In each case the same type of individuals were in both first- and second-period samples—in the longitudinal data because they were the same individuals and in the synthetic cohorts because zero earnings did not knock anyone out of the sample in either period. Excluding zero earners in a synthetic cohort analysis will exclude people from the first period who would be eligible for the sample in the second period and vice versa. If immigrants are differentially affected from the sample restrictions as natives, then estimates of immigrant earnings growth relative to natives may have little to do with the actual earnings growth of immigrants. High earnings growth for immigrants may be changed to low earnings growth simply because low wage-earning natives are more likely to leave the labor force with age. Our results overturn the accepted wisdom that post-1965 U.S. immigrants have low earnings growth. They have high earnings growth. Please see Part IV of the forthcoming JOPE paper. 

*************
With the authors spoke Klaus F. Zimmermann, GLO President.

Ends;

The implications of self-reported body weight and height for measurement error in BMI. A new GLO Discussion Paper by GLO Fellows Apostolos Davillas & Andrew Jones.

A new GLO Discussion Paper reports that there is a systematic age gradient in the reporting error in BMI suggesting potential bias in the use of such data and the need to collect objective measures.

GLO Discussion Paper No. 919, 2021

The implications of self-reported body weight and height for measurement error in BMI Download PDF
by Davillas, Apostolos & Jones, Andrew M.

GLO Fellows Apostolos Davillas & Andrew Jones

Author Abstract: We designed an experiment to explore the extent of measurement error in body mass index (BMI), when based on self-reported body weight and height. We find that there is a systematic age gradient in the reporting error in BMI, while there is limited evidence of systematic associations with gender, education and income. This is reassuring evidence for the use of self-reported BMI in studies that use it as an outcome, for example, to analyse socioeconomic gradients in obesity. However, our results suggest a complex structure of non-classical measurement error in BMI, depending on both individuals’ and within-household peers’ true BMI. This may bias studies that use BMI based on self-reported data as a regressor. Common methods to mitigate reporting error in BMI using predictions from corrective equations do not fully eliminate reporting heterogeneity associated with individual and withinhousehold true BMI. Overall, the presence of non-classical error in BMI highlights the importance of collecting measured body weight and height data in large social science datasets.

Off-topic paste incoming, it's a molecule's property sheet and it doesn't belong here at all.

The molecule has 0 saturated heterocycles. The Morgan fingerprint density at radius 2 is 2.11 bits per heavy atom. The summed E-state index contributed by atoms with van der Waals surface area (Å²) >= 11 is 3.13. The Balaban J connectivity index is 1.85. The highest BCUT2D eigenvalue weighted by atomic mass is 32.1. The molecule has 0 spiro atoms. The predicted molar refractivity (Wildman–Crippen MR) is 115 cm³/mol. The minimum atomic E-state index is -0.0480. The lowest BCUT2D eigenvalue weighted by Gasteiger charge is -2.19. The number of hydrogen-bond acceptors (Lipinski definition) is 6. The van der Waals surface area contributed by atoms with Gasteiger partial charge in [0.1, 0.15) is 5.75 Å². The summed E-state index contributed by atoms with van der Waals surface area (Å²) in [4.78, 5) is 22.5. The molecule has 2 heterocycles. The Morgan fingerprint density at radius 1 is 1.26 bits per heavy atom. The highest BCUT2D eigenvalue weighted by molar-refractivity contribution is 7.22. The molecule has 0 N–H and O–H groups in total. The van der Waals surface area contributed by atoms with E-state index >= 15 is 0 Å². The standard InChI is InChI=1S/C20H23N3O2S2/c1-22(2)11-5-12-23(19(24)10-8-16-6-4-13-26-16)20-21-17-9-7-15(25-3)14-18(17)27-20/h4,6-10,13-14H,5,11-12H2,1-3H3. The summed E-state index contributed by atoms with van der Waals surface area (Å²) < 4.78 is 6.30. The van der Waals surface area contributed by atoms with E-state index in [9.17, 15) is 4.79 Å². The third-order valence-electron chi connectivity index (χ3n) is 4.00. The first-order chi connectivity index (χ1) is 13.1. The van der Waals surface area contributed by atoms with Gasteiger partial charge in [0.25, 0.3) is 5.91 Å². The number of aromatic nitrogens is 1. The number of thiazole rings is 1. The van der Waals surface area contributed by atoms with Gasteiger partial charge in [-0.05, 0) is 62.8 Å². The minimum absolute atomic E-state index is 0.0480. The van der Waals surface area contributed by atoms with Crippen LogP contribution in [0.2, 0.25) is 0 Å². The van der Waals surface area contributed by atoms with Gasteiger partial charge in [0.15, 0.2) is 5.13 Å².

GLO Discussion Papers are research and policy papers of the GLO Network which are widely circulated to encourage discussion. Provided in cooperation with EconStor, a service of the ZBW – Leibniz Information Centre for Economics, GLO Discussion Papers are among others listed in RePEc (see IDEAS,  EconPapers)Complete list of all GLO DPs – downloadable for free.

The Global Labor Organization (GLO) is an independent, non-partisan and non-governmental organization that functions as an international network and virtual platform to stimulate global research, debate and collaboration.

Ends;

The Workforce of Clientelism: The Case of Local Officials in the Party Machine. A new GLO Discussion Paper by Ajay Shenoy and GLO Fellow Laura V. Zimmermann.

A new GLO Discussion Paper find that local politicians in India systematically misallocate resources based on party loyalty and successfully deliver votes to their national co-partisans.

GLO Discussion Paper No. 916, 2021

916 The Workforce of Clientelism: The Case of Local Officials in the Party Machine Download PDF
by Shenoy, Ajay & Zimmermann, Laura V.

GLO Fellow Laura V. Zimmermann

Laura V. Zimmermann, University of Georgia

Author Abstract: Local politicians can function as crucial intermediaries between voters and party bosses in a clientelistic network. We study their role by matching data on 300 million welfare payments in the Indian state of West Bengal to village-level election returns. Local politicians systematically misallocate resources based on party loyalty and successfully deliver votes to their national co-partisans. Politicians are compensated for successful mobilization through a performance bonus immediately after the national election. The (promise of) increased compensation from government funds induces opposition candidates to switch to the ruling party in strategically important local councils, bringing them under its control.

Laura V. Zimmermann has a joint appointment as Associate Professor in the Department of Economics and in the Department of International Affairs at the University of Georgia. She recently presented her research on gender bias and policy in India summarized in GLO Discussion Paper No. 888 at the Fourth IESR-GLO Conference. Video of presentation: LINK

GLO Discussion Papers are research and policy papers of the GLO Network which are widely circulated to encourage discussion. Provided in cooperation with EconStor, a service of the ZBW – Leibniz Information Centre for Economics, GLO Discussion Papers are among others listed in RePEc (see IDEAS,  EconPapers)Complete list of all GLO DPs – downloadable for free.

The Global Labor Organization (GLO) is an independent, non-partisan and non-governmental organization that functions as an international network and virtual platform to stimulate global research, debate and collaboration.

Ends;

First Webinar in the GLO Virtual Young Scholar (GLO-VirtYS) Program, Cohort 2020-21: Report and Videos.

First webinar in the GLO Virtual Young Scholar (GLO-VirtYS) Program, Cohort 2020-21.

All the presentation in this series are based on the projects that GLO-VirtYS program scholars completed as part of their program participation.

September 9th 2021 Program on 1 pm London/UK time.